Take my newly-acquired Royal HH typewriter (pictured above). This piece of dusty machinery was love at first sight. (Thanks to Craigslist.) I logged on, I saw, I bought. This--this--would surely turn me into poet or at least serve as a conduit for evening chats with Ernest Hemingway. Things haven't turned out to be quite as romantic as I'd hoped. First, Ernest seems to be incomunicato. Second, I've spent a great deal of time clacking my name, wishing I had something more substantial to say. Talk about writer's block. Try spilling your soul onto a blank piece of paper, using a machine that (1) betrays the hesitancy in your strokes by leaving mere ghosts of letters on the page and (2) knows no forgiveness. "Delete" is for cowards. "Tab release"? Now that's serious.

Which is why I return to the quiet tip tap of my computer keyboard. I can say anything I want. And then I can delete it. My self-esteem thrives on such artificial power.

In any event, my recent journey into antique shops, online vintage listings, and other antiquities has resulted in a plethora of tales to tell. In the coming days, please stay tuned for the adventures of Zobie Self, whose name was stamped on the inside of a vintage copy of Crime and Punishment that I bought and whom I have cyber-stalked. In the meantime, something old and something new:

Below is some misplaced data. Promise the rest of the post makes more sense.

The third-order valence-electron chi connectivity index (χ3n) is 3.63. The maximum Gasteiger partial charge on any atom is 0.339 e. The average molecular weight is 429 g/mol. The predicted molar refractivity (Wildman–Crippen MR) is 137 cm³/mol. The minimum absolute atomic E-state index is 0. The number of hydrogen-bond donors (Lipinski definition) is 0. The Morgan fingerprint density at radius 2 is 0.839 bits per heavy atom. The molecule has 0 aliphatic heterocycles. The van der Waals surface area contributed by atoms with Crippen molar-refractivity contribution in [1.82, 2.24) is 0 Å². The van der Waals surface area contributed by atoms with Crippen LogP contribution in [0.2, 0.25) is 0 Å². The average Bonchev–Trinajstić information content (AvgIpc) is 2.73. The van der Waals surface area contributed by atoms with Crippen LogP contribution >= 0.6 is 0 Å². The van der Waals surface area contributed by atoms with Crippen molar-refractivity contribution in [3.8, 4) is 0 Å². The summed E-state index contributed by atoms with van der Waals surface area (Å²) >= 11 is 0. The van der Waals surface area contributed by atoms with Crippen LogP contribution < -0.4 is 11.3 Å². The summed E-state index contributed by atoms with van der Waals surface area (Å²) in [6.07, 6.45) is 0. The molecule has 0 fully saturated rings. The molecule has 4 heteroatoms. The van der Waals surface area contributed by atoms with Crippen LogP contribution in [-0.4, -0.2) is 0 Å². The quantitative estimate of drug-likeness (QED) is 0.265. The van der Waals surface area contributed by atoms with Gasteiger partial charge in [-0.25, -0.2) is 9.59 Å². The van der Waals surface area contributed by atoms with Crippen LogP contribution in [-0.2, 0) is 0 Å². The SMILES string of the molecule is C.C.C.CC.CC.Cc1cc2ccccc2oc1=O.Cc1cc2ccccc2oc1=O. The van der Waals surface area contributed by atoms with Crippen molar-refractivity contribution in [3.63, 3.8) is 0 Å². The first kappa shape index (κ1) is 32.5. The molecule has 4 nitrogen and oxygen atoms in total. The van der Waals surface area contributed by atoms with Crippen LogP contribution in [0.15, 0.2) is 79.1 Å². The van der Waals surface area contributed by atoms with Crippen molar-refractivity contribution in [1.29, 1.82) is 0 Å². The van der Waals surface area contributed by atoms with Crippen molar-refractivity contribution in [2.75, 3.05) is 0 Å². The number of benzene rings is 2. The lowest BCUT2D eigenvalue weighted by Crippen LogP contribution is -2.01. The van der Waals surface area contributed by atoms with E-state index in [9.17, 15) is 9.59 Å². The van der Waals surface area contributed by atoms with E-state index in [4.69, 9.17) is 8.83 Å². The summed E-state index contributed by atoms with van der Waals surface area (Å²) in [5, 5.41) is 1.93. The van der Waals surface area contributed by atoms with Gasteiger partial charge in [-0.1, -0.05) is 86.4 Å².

Alex has taken an interest in building towers with wooden blocks, which, in my current nostalgic crisis, makes me extremely happy because there is something inherently retro about wooden blocks. Sadly, Alex spends more time with neon-colored platic toys.



Our darling Alex has found a way to make an old-fashioned oatmeal breakfast more efficient. I still use a spoon, which is apparently outdated.

This old picture of my father demystifies the origins of Alex's pot belly and squishycheeks (yes, all one word).

Ah, sisters. So much shared blood. So much rivalry. I'm on the right.

Friday, March 13, 2009

A Public Service Announcement

Surprise--I am Hispanic!

Maybe you gathered as much from the name Núñez, as it's not exactly Danish.  It's a Spanish surname that means son of Nuno. Of course, I'm not really the son of Nuno, but somebody was, way back when. And whatever DNA I've inherited from Nuno may be to blame for my dark skin, curly hair, freakishly long feet, and incomprehensible attraction to the coffee aisle at the supermarket (even if only for the smell, since I don't drink the stuff).


Well, I'm glad that's all cleared up. Phew.

The three experiences detailed below had me worried that maybe nobody knew.


1.  Once, during a casual conversation, someone explained to me that he refused to to sub-let his apartment to Hispanics, specifically Mexicans, because "you know how they are."  (Little voice inside my head:  Well, I suppose I do, since half my family is composed of them.)

2.  An acquaintance told me he wouldn't trust a Hispanic person to babysit his children.  (Little voice inside my head:  Do you trust me?)

3.  More recently, seeming well-wishers have cautioned me that speaking Spanish to Alex at home might make people identify him as Hispanic.  (Little voice inside my head: But he is part Hispanic.)